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Cancer Screening Tests Could Do More Harm Than Good: Reader's Digest April Cover Story
Date:3/17/2009

Article Explores Overtreatment in America, Growing Group of Scientists Believe Time to Rethink Our Approach to Cancer Screening

April Issue Hits Newsstands March 17th

PLEASANTVILLE, N.Y., March 17 /PRNewswire/ -- The April issue of Reader's Digest, which hits newsstands March 17th, delves into the controversial topic of whether or not patients should choose to be screened for cancer, putting forward the bold notion that popular cancer screening tests may cause more harm than good.

(Photo: http://www.newscom.com/cgi-bin/prnh/20090317/NY84803 )

"Screening for cancer means that tens of thousands of patients who never would have become sick are diagnosed with this disease," says H. Gilbert Welch, MD, co-director of the Outcomes Group at the Veterans Affairs Medical Center in White River Junction, Vermont, and a leading expert in cancer screening. "Once they're diagnosed, almost everybody gets treated - and we know that treatment can cause harm."

The article goes on to say that this view "stands in stark contrast to the message being put out by groups like the American Cancer Society and even the federal government, which say that finding and treating tumors as early as possible is the surest way to avoid a cancer death. But a growing group of scientific heretics -- published in highly respected medical journals working at some of the most august institutions -- strongly believe that it's time to rethink our whole approach to cancer screening."

"What's Wrong with Cancer Tests," the Reader's Digest cover story written by Shannon Brownlee, author of Overtreated: Why Too Much Medicine is Making Us Sicker and Poorer, examines the screening tests associated with colon, breast, and prostate cancer. Brownlee looks at whether there is too much unnecessary screening that holds too many risks.

Not only do patients sometimes get seriously hurt by these tests or the treatments that can follow but there is also a huge financial burden. Brownlee says in the article that "unnecessary therapies for cancer are a tremendous strain on our health care budget, already strained to breaking point."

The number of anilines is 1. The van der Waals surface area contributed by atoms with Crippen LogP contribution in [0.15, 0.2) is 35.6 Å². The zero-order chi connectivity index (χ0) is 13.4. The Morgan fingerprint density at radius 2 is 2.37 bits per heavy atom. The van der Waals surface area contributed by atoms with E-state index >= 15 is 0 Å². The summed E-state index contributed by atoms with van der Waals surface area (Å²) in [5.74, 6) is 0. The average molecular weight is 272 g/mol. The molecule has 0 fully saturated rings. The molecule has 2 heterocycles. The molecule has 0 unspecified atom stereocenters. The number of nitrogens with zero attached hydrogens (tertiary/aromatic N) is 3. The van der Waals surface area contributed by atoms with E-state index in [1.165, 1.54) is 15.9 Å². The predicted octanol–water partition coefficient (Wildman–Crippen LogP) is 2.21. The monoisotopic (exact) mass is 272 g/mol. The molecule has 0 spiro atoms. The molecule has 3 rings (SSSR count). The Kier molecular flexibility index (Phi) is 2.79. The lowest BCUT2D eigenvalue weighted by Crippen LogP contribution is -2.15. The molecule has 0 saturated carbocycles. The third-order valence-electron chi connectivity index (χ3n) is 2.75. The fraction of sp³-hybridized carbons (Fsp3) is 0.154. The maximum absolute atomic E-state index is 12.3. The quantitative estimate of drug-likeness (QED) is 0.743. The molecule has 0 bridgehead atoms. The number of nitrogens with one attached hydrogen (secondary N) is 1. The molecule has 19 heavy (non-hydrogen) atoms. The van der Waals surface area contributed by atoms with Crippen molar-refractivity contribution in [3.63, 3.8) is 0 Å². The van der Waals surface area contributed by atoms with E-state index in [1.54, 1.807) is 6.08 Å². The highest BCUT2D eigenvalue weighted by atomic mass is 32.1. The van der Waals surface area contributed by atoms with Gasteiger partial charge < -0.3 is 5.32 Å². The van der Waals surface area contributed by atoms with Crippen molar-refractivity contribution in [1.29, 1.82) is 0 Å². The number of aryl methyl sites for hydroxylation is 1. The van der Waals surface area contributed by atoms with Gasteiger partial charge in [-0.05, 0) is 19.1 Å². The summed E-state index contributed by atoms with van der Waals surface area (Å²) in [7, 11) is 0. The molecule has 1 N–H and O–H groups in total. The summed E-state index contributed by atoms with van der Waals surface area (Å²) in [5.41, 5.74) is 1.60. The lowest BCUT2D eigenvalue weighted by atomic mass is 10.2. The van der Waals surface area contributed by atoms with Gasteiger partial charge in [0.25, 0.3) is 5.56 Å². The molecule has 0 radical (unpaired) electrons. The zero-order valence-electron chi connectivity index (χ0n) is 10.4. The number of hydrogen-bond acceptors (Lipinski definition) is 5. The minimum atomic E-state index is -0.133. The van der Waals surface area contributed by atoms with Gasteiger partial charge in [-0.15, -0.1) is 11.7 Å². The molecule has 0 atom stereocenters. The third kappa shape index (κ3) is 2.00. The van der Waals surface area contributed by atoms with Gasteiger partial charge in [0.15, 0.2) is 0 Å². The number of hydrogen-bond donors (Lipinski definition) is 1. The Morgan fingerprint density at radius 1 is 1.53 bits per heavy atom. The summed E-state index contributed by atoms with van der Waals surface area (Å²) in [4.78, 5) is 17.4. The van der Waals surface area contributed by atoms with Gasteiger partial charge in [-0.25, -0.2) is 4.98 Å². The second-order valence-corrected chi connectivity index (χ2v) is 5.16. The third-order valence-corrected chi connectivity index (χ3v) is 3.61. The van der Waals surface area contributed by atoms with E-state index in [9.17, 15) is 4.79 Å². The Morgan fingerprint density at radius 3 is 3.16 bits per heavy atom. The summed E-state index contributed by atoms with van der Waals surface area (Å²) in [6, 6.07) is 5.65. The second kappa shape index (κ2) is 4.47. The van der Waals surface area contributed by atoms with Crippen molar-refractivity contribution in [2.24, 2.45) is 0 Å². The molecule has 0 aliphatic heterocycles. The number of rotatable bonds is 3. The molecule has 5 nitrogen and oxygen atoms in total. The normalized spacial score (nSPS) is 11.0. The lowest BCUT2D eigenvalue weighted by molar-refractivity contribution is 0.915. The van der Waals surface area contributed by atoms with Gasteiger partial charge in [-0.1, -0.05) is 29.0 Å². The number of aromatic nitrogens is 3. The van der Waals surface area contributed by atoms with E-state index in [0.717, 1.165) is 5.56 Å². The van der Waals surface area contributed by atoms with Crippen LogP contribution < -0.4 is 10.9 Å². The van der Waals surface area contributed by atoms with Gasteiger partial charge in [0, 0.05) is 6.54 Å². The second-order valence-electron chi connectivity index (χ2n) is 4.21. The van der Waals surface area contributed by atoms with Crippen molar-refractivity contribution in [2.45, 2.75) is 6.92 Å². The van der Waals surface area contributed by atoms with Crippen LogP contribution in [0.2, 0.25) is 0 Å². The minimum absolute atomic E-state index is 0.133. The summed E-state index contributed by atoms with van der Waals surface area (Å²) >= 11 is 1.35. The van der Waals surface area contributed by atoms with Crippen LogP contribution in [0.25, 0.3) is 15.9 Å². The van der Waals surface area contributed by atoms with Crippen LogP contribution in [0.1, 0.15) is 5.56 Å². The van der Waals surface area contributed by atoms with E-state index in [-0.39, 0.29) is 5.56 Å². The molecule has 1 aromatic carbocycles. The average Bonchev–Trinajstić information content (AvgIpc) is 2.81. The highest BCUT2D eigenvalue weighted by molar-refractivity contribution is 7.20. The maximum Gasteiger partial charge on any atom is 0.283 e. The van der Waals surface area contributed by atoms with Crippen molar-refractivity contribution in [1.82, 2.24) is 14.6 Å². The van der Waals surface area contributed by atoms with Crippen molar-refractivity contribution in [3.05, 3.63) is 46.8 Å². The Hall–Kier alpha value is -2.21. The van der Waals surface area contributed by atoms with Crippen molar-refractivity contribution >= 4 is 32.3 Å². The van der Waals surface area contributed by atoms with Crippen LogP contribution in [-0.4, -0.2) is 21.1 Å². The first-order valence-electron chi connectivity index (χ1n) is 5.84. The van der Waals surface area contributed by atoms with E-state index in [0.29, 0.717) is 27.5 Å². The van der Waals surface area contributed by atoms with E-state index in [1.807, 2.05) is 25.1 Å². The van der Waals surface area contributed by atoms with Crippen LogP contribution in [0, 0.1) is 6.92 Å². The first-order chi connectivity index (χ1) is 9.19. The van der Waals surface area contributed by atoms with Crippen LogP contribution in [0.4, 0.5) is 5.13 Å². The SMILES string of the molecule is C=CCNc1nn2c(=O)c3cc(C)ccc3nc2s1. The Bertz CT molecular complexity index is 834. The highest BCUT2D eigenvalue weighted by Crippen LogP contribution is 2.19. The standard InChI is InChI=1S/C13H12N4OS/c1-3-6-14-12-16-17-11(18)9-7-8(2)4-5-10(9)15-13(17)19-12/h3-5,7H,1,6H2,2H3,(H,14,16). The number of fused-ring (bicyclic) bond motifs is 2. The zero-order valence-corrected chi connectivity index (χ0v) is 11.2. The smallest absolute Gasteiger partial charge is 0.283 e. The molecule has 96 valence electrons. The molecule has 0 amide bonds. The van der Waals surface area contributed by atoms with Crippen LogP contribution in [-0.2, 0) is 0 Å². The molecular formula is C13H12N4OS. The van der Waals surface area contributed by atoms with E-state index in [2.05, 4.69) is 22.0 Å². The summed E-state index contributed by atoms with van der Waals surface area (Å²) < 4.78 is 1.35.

According to the article, "only one cancer screening test, the venerable Pap smear, has truly slashed the risk of death. Between 1955 and 1992, according to the American Cancer Society, Pap smears cut the death rate for cervical cancer by 74 percent, and deaths have continued to decline each year. But no other test has had such a powerful effect."

Revealing statistics illustrate the way some screening tests fall short:

  • There is little evidence that PSA tests to detect prostate cancer have had a significant impact in reducing deaths. A group of men in Seattle had 5 times more PSA testing than a group of men in Connecticut but were just as likely to die of prostate cancer, according to research done by Harvard professor Michael Barry, which was published in the British Medical Journal.
  • Mammograms also offer a smaller benefit than many patients and doctors assume. A 60-year-old who gets regular mammograms shaves her risk of dying of the disease in the next decade from 7 per 1,000 to 6 per 1,000.

"Prostate screening seems to make sense," says Nortin M. Hadler, MD, a professor of medicine at the University of North Carolina at Chapel Hill and author of Worried Sick: A Prescription for Health in Overtreated America. "If it only worked."

The piece concludes by noting "many experts believe the decision to get screened should rest on an individual's values and his or her ability to handle uncertainty. Says Dr. William C. Black, MD, a professor of radiology at Dartmouth-Hitchcock Medical Center, "We have come to fear dying from disease more than dying at the hands of overzealous doctors."

Reader's Digest reaches nearly 40 million readers each month in the United States and twice as many worldwide. Its U.S. website is www.readersdigest.com. The magazine is published in 50 editions and 21 languages, and reaches readers in more than 60 countries. It is the flagship of The Reader's Digest Association, Inc., a global publisher and direct marketer of products that inform, entertain and inspire people of all ages and cultures around the world. Global headquarters are in Pleasantville, N.Y.


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SOURCE Reader's Digest
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